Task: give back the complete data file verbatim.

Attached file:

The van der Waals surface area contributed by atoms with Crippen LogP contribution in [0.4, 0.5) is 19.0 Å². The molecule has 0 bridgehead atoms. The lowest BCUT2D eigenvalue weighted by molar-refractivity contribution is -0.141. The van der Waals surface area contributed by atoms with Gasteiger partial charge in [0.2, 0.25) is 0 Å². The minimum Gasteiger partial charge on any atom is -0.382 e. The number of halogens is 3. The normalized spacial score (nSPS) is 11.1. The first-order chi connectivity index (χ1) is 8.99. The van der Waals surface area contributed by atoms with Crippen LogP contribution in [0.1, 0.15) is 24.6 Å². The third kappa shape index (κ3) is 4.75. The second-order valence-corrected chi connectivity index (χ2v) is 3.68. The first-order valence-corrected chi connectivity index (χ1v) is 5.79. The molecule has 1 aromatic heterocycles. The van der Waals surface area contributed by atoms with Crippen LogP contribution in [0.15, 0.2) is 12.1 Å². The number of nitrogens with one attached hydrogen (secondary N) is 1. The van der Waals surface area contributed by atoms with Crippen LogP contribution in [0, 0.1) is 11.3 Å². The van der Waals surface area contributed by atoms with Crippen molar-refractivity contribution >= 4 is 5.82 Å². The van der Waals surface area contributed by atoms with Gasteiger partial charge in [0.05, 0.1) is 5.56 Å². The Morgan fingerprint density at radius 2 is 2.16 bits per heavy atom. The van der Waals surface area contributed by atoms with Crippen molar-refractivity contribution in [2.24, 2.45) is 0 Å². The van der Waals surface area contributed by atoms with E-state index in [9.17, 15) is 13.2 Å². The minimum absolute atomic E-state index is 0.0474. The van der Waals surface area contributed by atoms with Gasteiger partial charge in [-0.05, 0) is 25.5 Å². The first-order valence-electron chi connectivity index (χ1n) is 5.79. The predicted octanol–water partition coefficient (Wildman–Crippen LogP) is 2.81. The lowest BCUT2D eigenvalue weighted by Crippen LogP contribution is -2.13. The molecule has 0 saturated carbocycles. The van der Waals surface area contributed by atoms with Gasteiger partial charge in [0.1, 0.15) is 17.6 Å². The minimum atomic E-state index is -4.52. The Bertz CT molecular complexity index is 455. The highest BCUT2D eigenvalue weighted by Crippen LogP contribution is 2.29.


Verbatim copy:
The van der Waals surface area contributed by atoms with Crippen LogP contribution in [0.4, 0.5) is 19.0 Å². The molecule has 0 bridgehead atoms. The lowest BCUT2D eigenvalue weighted by molar-refractivity contribution is -0.141. The van der Waals surface area contributed by atoms with Gasteiger partial charge in [0.2, 0.25) is 0 Å². The minimum Gasteiger partial charge on any atom is -0.382 e. The number of halogens is 3. The normalized spacial score (nSPS) is 11.1. The first-order chi connectivity index (χ1) is 8.99. The van der Waals surface area contributed by atoms with Crippen LogP contribution in [0.1, 0.15) is 24.6 Å². The third kappa shape index (κ3) is 4.75. The second-order valence-corrected chi connectivity index (χ2v) is 3.68. The first-order valence-corrected chi connectivity index (χ1v) is 5.79. The molecule has 1 aromatic heterocycles. The van der Waals surface area contributed by atoms with Crippen LogP contribution in [0.15, 0.2) is 12.1 Å². The number of nitrogens with one attached hydrogen (secondary N) is 1. The van der Waals surface area contributed by atoms with Crippen LogP contribution in [0, 0.1) is 11.3 Å². The van der Waals surface area contributed by atoms with Crippen molar-refractivity contribution >= 4 is 5.82 Å². The van der Waals surface area contributed by atoms with Gasteiger partial charge in [0.05, 0.1) is 5.56 Å². The Morgan fingerprint density at radius 2 is 2.16 bits per heavy atom. The van der Waals surface area contributed by atoms with Crippen molar-refractivity contribution in [2.24, 2.45) is 0 Å². The van der Waals surface area contributed by atoms with E-state index in [9.17, 15) is 13.2 Å². The minimum absolute atomic E-state index is 0.0474. The van der Waals surface area contributed by atoms with Gasteiger partial charge in [-0.05, 0) is 25.5 Å². The first-order valence-electron chi connectivity index (χ1n) is 5.79. The predicted octanol–water partition coefficient (Wildman–Crippen LogP) is 2.81. The lowest BCUT2D eigenvalue weighted by Crippen LogP contribution is -2.13. The molecule has 0 saturated carbocycles. The van der Waals surface area contributed by atoms with Gasteiger partial charge in [0.1, 0.15) is 17.6 Å². The minimum atomic E-state index is -4.52. The Bertz CT molecular complexity index is 455. The highest BCUT2D eigenvalue weighted by Crippen LogP contribution is 2.29.